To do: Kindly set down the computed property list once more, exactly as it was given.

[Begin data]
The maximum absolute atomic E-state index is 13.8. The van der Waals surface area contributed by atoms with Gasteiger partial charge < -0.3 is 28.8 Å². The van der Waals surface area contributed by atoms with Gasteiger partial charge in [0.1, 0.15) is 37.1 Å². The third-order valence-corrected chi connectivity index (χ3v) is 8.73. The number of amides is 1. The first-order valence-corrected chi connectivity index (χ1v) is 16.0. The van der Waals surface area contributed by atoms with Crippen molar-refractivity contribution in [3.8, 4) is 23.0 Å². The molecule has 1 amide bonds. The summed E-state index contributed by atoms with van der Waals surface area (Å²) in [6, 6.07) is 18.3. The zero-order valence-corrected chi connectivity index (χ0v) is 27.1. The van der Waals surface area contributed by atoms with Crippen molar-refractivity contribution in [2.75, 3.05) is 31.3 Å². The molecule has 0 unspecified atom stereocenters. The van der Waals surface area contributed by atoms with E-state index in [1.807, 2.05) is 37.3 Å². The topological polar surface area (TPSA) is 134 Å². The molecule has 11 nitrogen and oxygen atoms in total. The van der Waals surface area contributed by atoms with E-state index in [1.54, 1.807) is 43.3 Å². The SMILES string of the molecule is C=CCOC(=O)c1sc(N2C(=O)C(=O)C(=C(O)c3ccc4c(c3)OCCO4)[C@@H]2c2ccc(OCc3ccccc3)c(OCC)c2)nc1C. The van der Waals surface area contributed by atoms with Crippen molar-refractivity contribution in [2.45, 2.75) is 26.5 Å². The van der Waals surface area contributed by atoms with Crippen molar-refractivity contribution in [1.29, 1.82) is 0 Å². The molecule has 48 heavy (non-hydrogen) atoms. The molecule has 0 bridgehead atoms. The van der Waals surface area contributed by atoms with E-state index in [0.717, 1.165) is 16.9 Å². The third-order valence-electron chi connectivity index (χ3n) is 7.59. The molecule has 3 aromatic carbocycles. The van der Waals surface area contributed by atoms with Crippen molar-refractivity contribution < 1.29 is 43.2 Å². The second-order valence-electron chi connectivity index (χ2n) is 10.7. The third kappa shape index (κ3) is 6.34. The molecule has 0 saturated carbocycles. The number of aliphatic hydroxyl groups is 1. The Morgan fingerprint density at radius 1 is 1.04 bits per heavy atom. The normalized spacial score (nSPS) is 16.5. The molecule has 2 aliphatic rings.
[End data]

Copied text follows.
The maximum absolute atomic E-state index is 13.8. The van der Waals surface area contributed by atoms with Gasteiger partial charge < -0.3 is 28.8 Å². The van der Waals surface area contributed by atoms with Gasteiger partial charge in [0.1, 0.15) is 37.1 Å². The third-order valence-corrected chi connectivity index (χ3v) is 8.73. The number of amides is 1. The first-order valence-corrected chi connectivity index (χ1v) is 16.0. The van der Waals surface area contributed by atoms with Crippen molar-refractivity contribution in [3.8, 4) is 23.0 Å². The molecule has 1 amide bonds. The summed E-state index contributed by atoms with van der Waals surface area (Å²) in [6, 6.07) is 18.3. The zero-order valence-corrected chi connectivity index (χ0v) is 27.1. The van der Waals surface area contributed by atoms with Crippen molar-refractivity contribution in [2.75, 3.05) is 31.3 Å². The molecule has 0 unspecified atom stereocenters. The van der Waals surface area contributed by atoms with E-state index in [1.807, 2.05) is 37.3 Å². The topological polar surface area (TPSA) is 134 Å². The molecule has 11 nitrogen and oxygen atoms in total. The van der Waals surface area contributed by atoms with E-state index in [1.54, 1.807) is 43.3 Å². The SMILES string of the molecule is C=CCOC(=O)c1sc(N2C(=O)C(=O)C(=C(O)c3ccc4c(c3)OCCO4)[C@@H]2c2ccc(OCc3ccccc3)c(OCC)c2)nc1C. The van der Waals surface area contributed by atoms with Crippen molar-refractivity contribution in [2.45, 2.75) is 26.5 Å². The van der Waals surface area contributed by atoms with Crippen molar-refractivity contribution in [1.29, 1.82) is 0 Å². The molecule has 48 heavy (non-hydrogen) atoms. The molecule has 0 bridgehead atoms. The van der Waals surface area contributed by atoms with E-state index in [0.717, 1.165) is 16.9 Å². The third-order valence-electron chi connectivity index (χ3n) is 7.59. The molecule has 3 aromatic carbocycles. The van der Waals surface area contributed by atoms with Crippen molar-refractivity contribution < 1.29 is 43.2 Å². The second-order valence-electron chi connectivity index (χ2n) is 10.7. The third kappa shape index (κ3) is 6.34. The molecule has 0 saturated carbocycles. The number of aliphatic hydroxyl groups is 1. The Morgan fingerprint density at radius 1 is 1.04 bits per heavy atom. The normalized spacial score (nSPS) is 16.5. The molecule has 2 aliphatic rings.